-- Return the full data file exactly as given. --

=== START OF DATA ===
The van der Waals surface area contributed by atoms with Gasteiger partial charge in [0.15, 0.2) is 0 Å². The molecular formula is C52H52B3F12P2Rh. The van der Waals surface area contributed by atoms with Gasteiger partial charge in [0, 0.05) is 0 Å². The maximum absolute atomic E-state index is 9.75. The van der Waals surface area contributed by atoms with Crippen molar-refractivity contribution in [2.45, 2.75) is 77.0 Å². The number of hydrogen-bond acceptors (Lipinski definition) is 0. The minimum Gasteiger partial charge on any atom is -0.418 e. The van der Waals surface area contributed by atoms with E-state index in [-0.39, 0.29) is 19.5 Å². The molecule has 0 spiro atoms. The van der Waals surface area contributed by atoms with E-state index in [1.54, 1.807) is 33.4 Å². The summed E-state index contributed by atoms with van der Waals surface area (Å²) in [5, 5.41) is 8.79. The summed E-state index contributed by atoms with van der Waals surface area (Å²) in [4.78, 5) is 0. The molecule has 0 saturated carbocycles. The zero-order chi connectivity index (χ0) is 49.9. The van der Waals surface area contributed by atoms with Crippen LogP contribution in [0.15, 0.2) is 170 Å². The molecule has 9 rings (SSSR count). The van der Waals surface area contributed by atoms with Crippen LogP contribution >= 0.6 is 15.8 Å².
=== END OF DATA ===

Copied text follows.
The van der Waals surface area contributed by atoms with Gasteiger partial charge in [0.15, 0.2) is 0 Å². The molecular formula is C52H52B3F12P2Rh. The van der Waals surface area contributed by atoms with Gasteiger partial charge in [0, 0.05) is 0 Å². The maximum absolute atomic E-state index is 9.75. The van der Waals surface area contributed by atoms with Crippen molar-refractivity contribution in [2.45, 2.75) is 77.0 Å². The number of hydrogen-bond acceptors (Lipinski definition) is 0. The minimum Gasteiger partial charge on any atom is -0.418 e. The van der Waals surface area contributed by atoms with E-state index in [-0.39, 0.29) is 19.5 Å². The molecule has 0 spiro atoms. The van der Waals surface area contributed by atoms with E-state index in [1.54, 1.807) is 33.4 Å². The summed E-state index contributed by atoms with van der Waals surface area (Å²) in [5, 5.41) is 8.79. The summed E-state index contributed by atoms with van der Waals surface area (Å²) in [4.78, 5) is 0. The molecule has 0 saturated carbocycles. The zero-order chi connectivity index (χ0) is 49.9. The van der Waals surface area contributed by atoms with Crippen LogP contribution in [0.15, 0.2) is 170 Å². The molecule has 9 rings (SSSR count). The van der Waals surface area contributed by atoms with Crippen LogP contribution >= 0.6 is 15.8 Å².